Let me start off by saying that Angkas has taken a good chunk of the transport vehicle network service (TNVS) pie and has been a convenient and relatively affordable way to beat Metro Manila traffic. Their success is well-deserved, and despite all the legal hurdles (red tape?), there's a lot to like about making it to appointments, meetings, and work on time. It also helps that most of their riders are properly trained and courteous, making those iffy with two-wheeled commuting feel slightly at ease. But I’m going to be that one person to bring up what might be a minor thing to some, but a big deal as a motorcyclist – helmet hygiene.
Let’s face it, while steps are taken to keep Angkas passenger helmets as clean as possible, if the rider gets several trips in succession, chances are he won’t have time to wipe down and disinfect the helmet after each use. So the sweat, dirt, and other secretions make their way into the inner liner of the helmets where they are left to fester and give off bad odours and even become a breeding ground for bacteria. Oh, and how about lice and bedbugs that can transfer from host to host? Uh. No. So, remember when your parents used to tell you to never share combs or hairbrushes when growing up? That’s the same idea here.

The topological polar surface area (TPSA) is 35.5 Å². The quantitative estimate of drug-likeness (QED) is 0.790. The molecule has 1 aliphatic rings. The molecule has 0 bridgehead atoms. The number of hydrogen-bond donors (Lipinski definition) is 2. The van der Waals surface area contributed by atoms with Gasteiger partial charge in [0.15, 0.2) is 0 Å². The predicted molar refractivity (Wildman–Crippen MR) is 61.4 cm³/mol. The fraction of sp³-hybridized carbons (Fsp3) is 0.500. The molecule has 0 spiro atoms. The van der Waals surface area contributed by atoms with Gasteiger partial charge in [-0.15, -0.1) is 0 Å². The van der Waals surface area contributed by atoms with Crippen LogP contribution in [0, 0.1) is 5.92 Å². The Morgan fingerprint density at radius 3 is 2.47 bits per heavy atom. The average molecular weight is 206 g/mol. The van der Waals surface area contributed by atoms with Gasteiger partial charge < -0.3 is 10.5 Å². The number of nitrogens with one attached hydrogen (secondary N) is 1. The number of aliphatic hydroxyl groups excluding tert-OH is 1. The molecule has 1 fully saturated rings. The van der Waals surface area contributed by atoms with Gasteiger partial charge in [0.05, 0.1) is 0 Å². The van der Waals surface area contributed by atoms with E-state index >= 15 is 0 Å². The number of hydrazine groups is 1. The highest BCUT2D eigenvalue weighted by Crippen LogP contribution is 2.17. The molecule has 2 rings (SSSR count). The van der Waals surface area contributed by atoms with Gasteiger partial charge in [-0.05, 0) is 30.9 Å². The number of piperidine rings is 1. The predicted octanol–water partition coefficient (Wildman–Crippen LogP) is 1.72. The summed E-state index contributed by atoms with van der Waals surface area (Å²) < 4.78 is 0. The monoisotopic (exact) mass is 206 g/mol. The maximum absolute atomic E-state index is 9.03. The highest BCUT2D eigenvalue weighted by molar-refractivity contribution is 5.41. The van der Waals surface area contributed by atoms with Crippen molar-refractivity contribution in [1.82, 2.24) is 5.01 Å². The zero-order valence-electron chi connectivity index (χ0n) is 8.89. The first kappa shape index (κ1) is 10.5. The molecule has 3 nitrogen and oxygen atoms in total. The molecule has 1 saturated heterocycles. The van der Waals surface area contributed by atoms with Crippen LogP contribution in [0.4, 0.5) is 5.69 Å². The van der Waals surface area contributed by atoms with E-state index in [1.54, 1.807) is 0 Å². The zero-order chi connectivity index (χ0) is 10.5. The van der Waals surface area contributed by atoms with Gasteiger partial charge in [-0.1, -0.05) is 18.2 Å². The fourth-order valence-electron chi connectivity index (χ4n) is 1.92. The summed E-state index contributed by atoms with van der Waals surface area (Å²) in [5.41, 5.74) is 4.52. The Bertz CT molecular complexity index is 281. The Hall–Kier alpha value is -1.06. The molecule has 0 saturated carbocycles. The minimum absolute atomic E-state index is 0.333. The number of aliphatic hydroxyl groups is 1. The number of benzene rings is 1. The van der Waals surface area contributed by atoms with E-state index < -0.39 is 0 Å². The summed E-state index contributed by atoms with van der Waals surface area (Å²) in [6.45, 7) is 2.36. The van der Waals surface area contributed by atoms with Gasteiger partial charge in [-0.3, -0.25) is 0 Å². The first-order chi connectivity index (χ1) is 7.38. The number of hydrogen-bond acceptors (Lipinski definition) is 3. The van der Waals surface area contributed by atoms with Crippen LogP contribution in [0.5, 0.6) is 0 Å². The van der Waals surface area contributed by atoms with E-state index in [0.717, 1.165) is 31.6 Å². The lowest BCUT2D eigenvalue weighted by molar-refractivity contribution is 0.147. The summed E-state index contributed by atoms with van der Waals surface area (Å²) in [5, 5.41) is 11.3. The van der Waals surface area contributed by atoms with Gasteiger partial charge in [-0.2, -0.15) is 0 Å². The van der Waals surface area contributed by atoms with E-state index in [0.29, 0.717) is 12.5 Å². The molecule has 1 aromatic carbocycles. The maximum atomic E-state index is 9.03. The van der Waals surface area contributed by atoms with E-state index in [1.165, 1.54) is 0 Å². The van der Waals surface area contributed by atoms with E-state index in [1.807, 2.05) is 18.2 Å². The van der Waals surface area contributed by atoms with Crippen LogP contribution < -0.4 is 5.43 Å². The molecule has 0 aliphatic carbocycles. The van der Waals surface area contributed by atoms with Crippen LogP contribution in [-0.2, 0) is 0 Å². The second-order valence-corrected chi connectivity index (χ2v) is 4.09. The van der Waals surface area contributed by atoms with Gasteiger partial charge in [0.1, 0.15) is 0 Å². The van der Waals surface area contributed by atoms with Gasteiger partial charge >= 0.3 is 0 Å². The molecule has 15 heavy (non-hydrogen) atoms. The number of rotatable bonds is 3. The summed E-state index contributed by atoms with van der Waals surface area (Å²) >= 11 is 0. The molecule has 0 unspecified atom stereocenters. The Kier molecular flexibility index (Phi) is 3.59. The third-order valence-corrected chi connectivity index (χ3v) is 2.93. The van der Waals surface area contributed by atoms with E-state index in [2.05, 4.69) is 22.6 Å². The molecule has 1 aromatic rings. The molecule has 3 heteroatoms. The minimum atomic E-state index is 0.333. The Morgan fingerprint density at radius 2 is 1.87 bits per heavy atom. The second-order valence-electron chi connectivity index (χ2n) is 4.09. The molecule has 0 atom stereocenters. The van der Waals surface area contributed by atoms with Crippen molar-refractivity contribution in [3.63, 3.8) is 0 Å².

Now we all know that those who regularly use Angkas don’t carry around personal helmets to use. They can be bulky and having your hands carrying another item is simply too inconvenient for some. What we can do, however, is invest in our own balaclavas or helmet socks. They are light, foldable, and easy to throw into your purse or bag. And the best part is that it’s just for you, so you are free to disinfect or give the fabric a good washing after a day of use. It’ll keep most of the stuff off your face, your hair, and you’ll be pretty safe from the head lice that can hang onto human hair pretty easily. Just remember to keep it clean before and after each use.
In fact, let me segue by saying that you should wear a balaclava everytime you wear a helmet, even if the helmet is yours. You want to protect the liner from sweat and wear, as well as help wick moisture when you ride around in a tropical country. When on longer rides up in colder areas of the country, a balaclava will help keep your face warm from wind chill. So spend a few hundred bucks and get a whole lot of benefits, both for the commuter and the motorcycle rider.